Short stories
  
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AN HONEST THIEF
A NOVEL IN NINE LETTERS
AN UNPLEASANT PREDICAMENT
ANOTHER MAN'S WIFE
THE HEAVENLY CHRISTMAS TREE
THE PEASANT MAREY
THE CROCODILE
BOBOK
THE DREAM OF A RIDICULOUS MAN


Fyodor Mikhailovich Dostoevsky (11 November 1821 – 9 February 1881) was a Russian novelist, philosopher, short story writer, essayist, and journalist. Dostoevsky's literary works explore human psychology in the troubled political, social, and spiritual atmospheres of 19th-century Russia, and engage with a variety of philosophical and religious themes. His most acclaimed novels include Crime and Punishment (1866), The Idiot (1869), Demons (1872), and The Brothers Karamazov (1880). Dostoevsky's body of works consists of 12 novels, four novellas, 16 short stories, and numerous other works. Many literary critics rate him as one of the greatest psychological novelists in world literature. His 1864 novella Notes from Underground is considered to be one of the first works of existentialist literature.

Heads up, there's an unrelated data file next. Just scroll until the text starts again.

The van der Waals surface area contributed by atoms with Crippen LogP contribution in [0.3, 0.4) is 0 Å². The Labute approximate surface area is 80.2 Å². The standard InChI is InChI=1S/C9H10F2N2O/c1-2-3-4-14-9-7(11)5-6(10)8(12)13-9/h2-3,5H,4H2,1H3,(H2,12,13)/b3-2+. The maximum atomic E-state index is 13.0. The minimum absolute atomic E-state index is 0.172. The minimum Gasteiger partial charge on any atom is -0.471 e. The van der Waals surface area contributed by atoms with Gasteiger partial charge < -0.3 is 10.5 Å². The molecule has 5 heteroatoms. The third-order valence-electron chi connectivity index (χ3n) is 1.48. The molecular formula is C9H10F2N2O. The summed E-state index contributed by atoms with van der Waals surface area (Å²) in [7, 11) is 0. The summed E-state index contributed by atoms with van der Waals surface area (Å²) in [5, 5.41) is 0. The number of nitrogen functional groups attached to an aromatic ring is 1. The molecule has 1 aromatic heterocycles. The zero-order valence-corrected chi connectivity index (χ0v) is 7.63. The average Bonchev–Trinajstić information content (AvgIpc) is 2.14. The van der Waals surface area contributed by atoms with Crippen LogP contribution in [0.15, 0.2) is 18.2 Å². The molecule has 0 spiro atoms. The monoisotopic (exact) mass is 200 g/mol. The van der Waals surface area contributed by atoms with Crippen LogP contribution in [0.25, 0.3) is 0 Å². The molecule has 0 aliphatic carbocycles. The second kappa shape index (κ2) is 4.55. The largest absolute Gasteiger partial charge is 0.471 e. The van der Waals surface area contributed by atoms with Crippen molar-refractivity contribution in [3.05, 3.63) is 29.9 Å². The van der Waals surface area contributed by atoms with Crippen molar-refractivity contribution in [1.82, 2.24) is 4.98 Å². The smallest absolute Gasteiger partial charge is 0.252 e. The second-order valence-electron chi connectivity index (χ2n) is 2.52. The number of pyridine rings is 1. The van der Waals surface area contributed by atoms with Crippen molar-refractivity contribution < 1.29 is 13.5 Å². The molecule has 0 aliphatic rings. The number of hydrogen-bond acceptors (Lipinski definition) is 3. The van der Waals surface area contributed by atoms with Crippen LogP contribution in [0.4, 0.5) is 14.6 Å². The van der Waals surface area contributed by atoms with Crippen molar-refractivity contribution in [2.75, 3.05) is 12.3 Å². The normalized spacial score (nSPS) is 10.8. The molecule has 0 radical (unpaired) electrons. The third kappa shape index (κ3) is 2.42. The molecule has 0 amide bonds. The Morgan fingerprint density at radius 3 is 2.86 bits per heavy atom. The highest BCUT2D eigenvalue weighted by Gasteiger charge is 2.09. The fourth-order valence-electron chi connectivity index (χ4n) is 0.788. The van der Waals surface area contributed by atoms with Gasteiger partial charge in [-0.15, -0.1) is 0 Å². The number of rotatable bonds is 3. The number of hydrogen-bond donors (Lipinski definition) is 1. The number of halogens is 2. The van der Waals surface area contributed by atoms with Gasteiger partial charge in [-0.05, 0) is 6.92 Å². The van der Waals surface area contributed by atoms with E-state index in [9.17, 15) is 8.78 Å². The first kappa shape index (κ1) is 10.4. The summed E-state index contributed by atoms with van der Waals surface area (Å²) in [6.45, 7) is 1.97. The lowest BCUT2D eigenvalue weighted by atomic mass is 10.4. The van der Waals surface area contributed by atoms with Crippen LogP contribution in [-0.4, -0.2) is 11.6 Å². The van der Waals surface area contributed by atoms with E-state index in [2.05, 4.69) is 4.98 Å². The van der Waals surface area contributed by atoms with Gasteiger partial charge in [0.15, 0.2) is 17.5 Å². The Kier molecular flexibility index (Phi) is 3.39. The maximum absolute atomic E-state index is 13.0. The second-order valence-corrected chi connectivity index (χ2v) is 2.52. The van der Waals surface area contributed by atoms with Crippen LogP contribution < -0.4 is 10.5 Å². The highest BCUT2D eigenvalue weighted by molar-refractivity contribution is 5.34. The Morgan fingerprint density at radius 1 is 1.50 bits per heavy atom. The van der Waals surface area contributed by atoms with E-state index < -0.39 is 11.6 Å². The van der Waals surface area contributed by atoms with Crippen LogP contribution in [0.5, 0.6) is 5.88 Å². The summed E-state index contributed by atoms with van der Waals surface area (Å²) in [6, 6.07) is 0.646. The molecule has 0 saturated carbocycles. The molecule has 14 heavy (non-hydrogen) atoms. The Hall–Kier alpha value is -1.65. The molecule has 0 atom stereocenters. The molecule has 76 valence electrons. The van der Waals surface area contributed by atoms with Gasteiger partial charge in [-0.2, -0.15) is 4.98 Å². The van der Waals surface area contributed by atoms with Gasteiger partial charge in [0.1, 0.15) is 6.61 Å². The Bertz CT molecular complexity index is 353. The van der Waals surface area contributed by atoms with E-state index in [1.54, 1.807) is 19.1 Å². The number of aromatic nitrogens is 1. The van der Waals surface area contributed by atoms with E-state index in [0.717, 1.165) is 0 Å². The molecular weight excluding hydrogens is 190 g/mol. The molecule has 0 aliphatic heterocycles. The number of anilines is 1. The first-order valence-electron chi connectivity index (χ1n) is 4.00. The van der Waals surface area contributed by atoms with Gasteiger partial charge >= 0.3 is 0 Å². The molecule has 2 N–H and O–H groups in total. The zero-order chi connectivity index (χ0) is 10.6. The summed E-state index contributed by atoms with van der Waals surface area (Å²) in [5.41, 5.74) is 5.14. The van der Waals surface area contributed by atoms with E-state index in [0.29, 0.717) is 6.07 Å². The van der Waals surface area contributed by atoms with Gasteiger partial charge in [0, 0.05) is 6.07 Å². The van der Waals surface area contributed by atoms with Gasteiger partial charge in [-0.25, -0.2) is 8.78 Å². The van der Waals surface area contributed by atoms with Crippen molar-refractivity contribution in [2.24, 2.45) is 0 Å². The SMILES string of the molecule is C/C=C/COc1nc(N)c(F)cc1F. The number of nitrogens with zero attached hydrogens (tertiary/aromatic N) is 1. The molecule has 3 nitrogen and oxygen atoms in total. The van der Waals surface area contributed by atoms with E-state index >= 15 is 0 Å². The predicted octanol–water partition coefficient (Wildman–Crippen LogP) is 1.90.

Translated by Constance Clara Garnett.
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